Sqreen team

To Paris for the Talent, to San Francisco for the Energy

A recipe for a successful distributed team from Pierre Betouin, CEO of Sqreen

Sqreen is the first security monitoring and protection platform that automatically prevents attacks before they impact your business. In his interview with YouTeam Co-founder Yurij Riphyak, Pierre shares the story of starting the company & building up the working process between remote teams from San Francisco and Paris.

If you want to know how to properly relocate people and build up a remote team from scratch, keep reading this amazing story.

Pierre Betouin, CEO of Sqreen - An Interview by YouTeam
Pierre Betouin, CEO of Sqreen

Yurij: Pierre, could you please start with a little story of how it all began with Sqreen and how you ended up having a distributed team?

Pierre: It started when I was at Apple. I worked there for ten years being in charge of the Red team. That’s the team which performs the offensive security assessments of the products to proactively find vulnerabilities and anticipate external attacks. At that time, we were basically helping development teams to fix the code.

One part of my team – the offensive security unit – was located in Paris, while the other was based in Cupertino – US, California. I was flying back and forth between France and Cupertino and I could see engineering teams in the US and my engineering team in Paris. So I’ve actually lived with that experience since 2005 – when I joined Apple.

In Europe, we were hiring amazing engineers pretty fast. However, the US market was completely different.

In Europe, we were hiring amazing engineers pretty fast. Their commitment resonated with our mission and project really well. However, the US market was pretty different. Thanks to the companies like Google and Facebook, the competition was very tough out there, even if you’re Apple!

In Europe, working for a company like Apple was an amazing opportunity. That’s why you could give everything to such a company. But that was not the case in the US, where the state of the market meant that people were not as committed as they were in Europe. For this reason, operating in Europe is clearly an unfair advantage for tech companies when it comes to engineering.

So when we started Sqreen, we knew that the first thing we needed to do was to focus on engineering, not on sales and marketing, because we needed to build a product first.

Yurij: Your team of 20 people was located in Europe at that time?

Pierre: Absolutely. My team was based in Paris at the beginning.

Yurij: And the team was co-located all in one office?

Pierre: Yes, in one office. Don’t get me wrong, I think it’s great if you want to build a remote team from the start, but it requires a lot of extra effort and you have to be more careful with the communication.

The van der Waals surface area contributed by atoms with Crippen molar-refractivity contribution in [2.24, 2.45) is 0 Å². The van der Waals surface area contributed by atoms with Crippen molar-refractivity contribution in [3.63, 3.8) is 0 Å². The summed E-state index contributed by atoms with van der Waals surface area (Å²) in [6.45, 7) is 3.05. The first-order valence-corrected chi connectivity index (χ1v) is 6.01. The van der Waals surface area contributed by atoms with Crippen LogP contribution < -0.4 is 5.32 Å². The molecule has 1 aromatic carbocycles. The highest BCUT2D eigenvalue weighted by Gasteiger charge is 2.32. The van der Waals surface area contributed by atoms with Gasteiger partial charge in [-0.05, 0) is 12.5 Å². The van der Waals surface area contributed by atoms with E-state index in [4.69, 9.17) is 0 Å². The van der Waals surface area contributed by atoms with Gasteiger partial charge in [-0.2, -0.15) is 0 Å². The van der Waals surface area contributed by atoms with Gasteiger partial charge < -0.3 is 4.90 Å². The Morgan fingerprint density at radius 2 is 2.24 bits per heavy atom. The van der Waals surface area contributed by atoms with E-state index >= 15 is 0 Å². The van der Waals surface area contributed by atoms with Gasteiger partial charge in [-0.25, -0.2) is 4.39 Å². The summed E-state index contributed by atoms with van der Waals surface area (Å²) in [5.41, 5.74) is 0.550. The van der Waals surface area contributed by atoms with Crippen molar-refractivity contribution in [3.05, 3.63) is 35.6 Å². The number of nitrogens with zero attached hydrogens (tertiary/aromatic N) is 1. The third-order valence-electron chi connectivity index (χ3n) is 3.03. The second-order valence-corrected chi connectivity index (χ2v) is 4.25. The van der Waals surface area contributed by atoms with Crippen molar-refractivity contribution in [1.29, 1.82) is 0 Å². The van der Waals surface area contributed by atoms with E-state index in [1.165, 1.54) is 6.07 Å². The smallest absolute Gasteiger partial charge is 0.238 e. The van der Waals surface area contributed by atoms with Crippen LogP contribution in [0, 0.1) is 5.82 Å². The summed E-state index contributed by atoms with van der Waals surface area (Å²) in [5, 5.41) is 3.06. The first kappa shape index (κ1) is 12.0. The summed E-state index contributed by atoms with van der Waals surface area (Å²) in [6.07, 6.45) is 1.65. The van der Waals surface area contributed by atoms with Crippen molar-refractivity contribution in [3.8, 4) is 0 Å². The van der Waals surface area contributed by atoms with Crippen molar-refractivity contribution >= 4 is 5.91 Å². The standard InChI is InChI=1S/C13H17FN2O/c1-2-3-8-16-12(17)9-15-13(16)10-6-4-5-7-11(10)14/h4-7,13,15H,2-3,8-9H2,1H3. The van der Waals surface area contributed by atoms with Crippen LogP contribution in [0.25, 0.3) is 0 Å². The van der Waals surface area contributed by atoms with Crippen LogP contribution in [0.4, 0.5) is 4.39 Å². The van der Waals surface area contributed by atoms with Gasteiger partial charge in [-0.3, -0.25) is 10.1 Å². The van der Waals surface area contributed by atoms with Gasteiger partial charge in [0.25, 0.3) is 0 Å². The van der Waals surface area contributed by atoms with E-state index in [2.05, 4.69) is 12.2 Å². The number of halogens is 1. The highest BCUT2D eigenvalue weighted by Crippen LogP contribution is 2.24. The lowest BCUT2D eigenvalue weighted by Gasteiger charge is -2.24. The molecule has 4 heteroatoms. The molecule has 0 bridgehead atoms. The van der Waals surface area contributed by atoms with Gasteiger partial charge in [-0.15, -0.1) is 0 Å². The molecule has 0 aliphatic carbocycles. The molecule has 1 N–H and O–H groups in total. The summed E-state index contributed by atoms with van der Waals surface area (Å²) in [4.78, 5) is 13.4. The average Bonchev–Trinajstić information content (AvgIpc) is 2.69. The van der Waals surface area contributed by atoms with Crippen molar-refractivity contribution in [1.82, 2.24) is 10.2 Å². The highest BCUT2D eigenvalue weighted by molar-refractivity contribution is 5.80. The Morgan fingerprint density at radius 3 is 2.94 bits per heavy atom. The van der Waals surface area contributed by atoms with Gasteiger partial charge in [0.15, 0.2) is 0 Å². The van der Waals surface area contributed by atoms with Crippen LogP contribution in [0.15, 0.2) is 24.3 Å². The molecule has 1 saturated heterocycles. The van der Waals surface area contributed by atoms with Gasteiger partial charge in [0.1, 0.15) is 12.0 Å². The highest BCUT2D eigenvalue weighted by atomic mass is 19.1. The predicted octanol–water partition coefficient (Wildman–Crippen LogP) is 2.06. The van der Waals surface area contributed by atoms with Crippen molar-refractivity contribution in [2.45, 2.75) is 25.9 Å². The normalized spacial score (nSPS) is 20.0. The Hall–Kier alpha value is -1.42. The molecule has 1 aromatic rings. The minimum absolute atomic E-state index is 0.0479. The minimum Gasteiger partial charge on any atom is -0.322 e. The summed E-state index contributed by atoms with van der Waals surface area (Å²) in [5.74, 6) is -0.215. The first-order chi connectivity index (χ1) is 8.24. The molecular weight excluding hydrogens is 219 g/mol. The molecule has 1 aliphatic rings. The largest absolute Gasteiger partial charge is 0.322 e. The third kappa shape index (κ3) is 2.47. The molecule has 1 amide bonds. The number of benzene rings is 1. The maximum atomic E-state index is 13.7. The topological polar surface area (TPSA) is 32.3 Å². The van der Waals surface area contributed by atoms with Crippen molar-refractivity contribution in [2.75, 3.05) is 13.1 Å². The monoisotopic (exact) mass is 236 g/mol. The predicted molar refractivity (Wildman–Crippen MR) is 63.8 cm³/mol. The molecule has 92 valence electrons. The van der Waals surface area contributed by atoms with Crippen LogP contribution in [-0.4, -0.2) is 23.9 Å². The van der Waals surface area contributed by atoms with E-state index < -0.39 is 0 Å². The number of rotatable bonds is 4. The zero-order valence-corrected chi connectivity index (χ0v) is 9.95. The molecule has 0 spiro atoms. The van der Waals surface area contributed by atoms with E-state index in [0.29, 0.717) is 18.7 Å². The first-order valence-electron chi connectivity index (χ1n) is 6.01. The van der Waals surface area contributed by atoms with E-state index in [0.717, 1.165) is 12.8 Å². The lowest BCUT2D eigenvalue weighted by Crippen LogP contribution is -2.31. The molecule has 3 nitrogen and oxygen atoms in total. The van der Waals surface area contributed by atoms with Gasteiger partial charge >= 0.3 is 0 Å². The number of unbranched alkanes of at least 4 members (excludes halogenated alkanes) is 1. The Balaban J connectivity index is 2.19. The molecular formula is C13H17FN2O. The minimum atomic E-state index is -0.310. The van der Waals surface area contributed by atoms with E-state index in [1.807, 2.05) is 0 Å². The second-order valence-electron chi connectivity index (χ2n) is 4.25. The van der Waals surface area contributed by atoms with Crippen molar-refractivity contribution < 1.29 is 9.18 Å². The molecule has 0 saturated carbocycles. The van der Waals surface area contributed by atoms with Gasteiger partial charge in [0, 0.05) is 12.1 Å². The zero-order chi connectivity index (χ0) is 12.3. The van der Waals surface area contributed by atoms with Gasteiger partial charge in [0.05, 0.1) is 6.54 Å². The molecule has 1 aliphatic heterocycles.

Remote working is great, but it comes with complexity if you want to make it work well. In the early stages of Sqreen, we wanted to set the right culture and carefully onboard new employees – it seemed more appropriate to do this in-person. That’s what worked for us. We had to choose our battles.

Sqreen team

Yurij: But now your team is distributed?

Pierre: Now it is. But back in the early days, we needed a core foundation, to be able to jump on whiteboards at any time, to work on the architecture together, to hang out after work, and that’s what we did. Today, we are distributed.

Yurij: What was the threshold for you? How big were you at the time when you hired your first remote employee beyond the core team?

Pierre: Not that big. We hired one expert who was based in Portugal and he was absolutely amazing. Things that he worked on were very specific and narrow, and he didn’t have to interact with 5 or 6 other engineers on a daily basis.

Yurij: Can you describe the structure of your engineering team at the moment?

Pierre: 90% of the engineering & product teams are located in Paris, with 2-3 people working remotely. Most of our growth & operations teams are based in San Francisco now.

Yurij: So you have a 9-hour difference between the US and France. How do you manage this time difference?

Pierre: Our head of product is based in Paris, so he is very close to the engineering team. We spend a lot of time together when I fly to France, designing some early features and versions, as we have a lot of data points from customers.

Regular general team meetings allow us to define where we should drive the overall product strategy.

managing time differences